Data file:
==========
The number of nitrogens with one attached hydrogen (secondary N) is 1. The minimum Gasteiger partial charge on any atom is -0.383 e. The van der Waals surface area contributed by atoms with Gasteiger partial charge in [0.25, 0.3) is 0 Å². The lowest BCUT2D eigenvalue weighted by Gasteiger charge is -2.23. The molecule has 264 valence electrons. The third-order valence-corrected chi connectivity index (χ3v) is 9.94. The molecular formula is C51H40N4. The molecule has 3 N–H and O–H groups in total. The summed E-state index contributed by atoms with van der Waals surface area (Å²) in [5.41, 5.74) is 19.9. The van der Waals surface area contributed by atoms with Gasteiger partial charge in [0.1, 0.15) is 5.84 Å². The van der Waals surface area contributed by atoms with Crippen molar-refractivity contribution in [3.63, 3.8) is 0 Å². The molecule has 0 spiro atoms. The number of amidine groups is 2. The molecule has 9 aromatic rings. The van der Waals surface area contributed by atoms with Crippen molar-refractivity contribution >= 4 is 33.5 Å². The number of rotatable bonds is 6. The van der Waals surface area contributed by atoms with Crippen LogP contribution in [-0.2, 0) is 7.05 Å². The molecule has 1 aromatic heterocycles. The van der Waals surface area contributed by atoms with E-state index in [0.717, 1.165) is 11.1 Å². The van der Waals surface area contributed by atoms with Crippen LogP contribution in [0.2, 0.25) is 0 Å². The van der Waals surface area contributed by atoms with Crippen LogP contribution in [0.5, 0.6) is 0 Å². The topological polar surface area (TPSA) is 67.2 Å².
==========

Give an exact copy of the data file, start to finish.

The number of nitrogens with one attached hydrogen (secondary N) is 1. The minimum Gasteiger partial charge on any atom is -0.383 e. The van der Waals surface area contributed by atoms with Gasteiger partial charge in [0.25, 0.3) is 0 Å². The lowest BCUT2D eigenvalue weighted by Gasteiger charge is -2.23. The molecule has 264 valence electrons. The third-order valence-corrected chi connectivity index (χ3v) is 9.94. The molecular formula is C51H40N4. The molecule has 3 N–H and O–H groups in total. The summed E-state index contributed by atoms with van der Waals surface area (Å²) in [5.41, 5.74) is 19.9. The van der Waals surface area contributed by atoms with Gasteiger partial charge in [0.1, 0.15) is 5.84 Å². The van der Waals surface area contributed by atoms with Crippen molar-refractivity contribution in [3.63, 3.8) is 0 Å². The molecule has 0 spiro atoms. The number of amidine groups is 2. The molecule has 9 aromatic rings. The van der Waals surface area contributed by atoms with Crippen molar-refractivity contribution >= 4 is 33.5 Å². The number of rotatable bonds is 6. The van der Waals surface area contributed by atoms with Crippen LogP contribution in [-0.2, 0) is 7.05 Å². The molecule has 1 aromatic heterocycles. The van der Waals surface area contributed by atoms with E-state index in [0.717, 1.165) is 11.1 Å². The van der Waals surface area contributed by atoms with Crippen LogP contribution in [0.2, 0.25) is 0 Å². The van der Waals surface area contributed by atoms with Crippen LogP contribution in [0.5, 0.6) is 0 Å². The topological polar surface area (TPSA) is 67.2 Å².